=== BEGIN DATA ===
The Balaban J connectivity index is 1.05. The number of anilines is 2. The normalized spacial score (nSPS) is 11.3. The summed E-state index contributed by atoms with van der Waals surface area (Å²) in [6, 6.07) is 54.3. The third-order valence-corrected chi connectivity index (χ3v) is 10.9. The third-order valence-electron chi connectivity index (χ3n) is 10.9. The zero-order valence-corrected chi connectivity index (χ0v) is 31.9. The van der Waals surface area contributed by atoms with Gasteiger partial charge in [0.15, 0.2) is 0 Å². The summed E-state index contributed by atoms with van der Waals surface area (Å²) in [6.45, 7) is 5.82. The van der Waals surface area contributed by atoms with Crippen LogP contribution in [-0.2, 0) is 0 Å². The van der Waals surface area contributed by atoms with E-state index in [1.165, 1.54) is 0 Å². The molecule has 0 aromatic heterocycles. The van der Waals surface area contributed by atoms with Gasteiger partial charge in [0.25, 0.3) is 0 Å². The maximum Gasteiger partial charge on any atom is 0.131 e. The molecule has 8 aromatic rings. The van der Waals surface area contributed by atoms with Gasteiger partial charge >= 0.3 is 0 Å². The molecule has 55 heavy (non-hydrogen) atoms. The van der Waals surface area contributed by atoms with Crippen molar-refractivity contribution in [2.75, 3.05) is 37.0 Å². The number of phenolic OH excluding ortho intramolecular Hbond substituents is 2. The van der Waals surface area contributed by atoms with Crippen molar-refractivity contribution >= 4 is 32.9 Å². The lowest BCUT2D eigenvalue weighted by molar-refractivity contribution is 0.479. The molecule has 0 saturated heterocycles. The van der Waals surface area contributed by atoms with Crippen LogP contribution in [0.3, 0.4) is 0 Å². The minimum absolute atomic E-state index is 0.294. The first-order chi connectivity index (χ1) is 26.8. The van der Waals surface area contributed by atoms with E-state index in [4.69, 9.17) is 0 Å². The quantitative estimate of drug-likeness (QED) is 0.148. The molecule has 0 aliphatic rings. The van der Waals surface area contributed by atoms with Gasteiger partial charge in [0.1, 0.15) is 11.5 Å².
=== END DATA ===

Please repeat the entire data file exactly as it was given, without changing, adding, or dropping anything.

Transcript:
The Balaban J connectivity index is 1.05. The number of anilines is 2. The normalized spacial score (nSPS) is 11.3. The summed E-state index contributed by atoms with van der Waals surface area (Å²) in [6, 6.07) is 54.3. The third-order valence-corrected chi connectivity index (χ3v) is 10.9. The third-order valence-electron chi connectivity index (χ3n) is 10.9. The zero-order valence-corrected chi connectivity index (χ0v) is 31.9. The van der Waals surface area contributed by atoms with Gasteiger partial charge in [0.15, 0.2) is 0 Å². The summed E-state index contributed by atoms with van der Waals surface area (Å²) in [6.45, 7) is 5.82. The van der Waals surface area contributed by atoms with Crippen LogP contribution in [-0.2, 0) is 0 Å². The van der Waals surface area contributed by atoms with E-state index in [1.165, 1.54) is 0 Å². The molecule has 0 aromatic heterocycles. The van der Waals surface area contributed by atoms with Gasteiger partial charge in [0.25, 0.3) is 0 Å². The maximum Gasteiger partial charge on any atom is 0.131 e. The molecule has 8 aromatic rings. The van der Waals surface area contributed by atoms with Gasteiger partial charge >= 0.3 is 0 Å². The molecule has 55 heavy (non-hydrogen) atoms. The van der Waals surface area contributed by atoms with Crippen molar-refractivity contribution in [2.75, 3.05) is 37.0 Å². The number of phenolic OH excluding ortho intramolecular Hbond substituents is 2. The van der Waals surface area contributed by atoms with Crippen molar-refractivity contribution >= 4 is 32.9 Å². The lowest BCUT2D eigenvalue weighted by molar-refractivity contribution is 0.479. The molecule has 0 saturated heterocycles. The van der Waals surface area contributed by atoms with Crippen LogP contribution in [0.3, 0.4) is 0 Å². The minimum absolute atomic E-state index is 0.294. The first-order chi connectivity index (χ1) is 26.8. The van der Waals surface area contributed by atoms with E-state index in [4.69, 9.17) is 0 Å². The quantitative estimate of drug-likeness (QED) is 0.148. The molecule has 0 aliphatic rings. The van der Waals surface area contributed by atoms with Gasteiger partial charge in [0.1, 0.15) is 11.5 Å².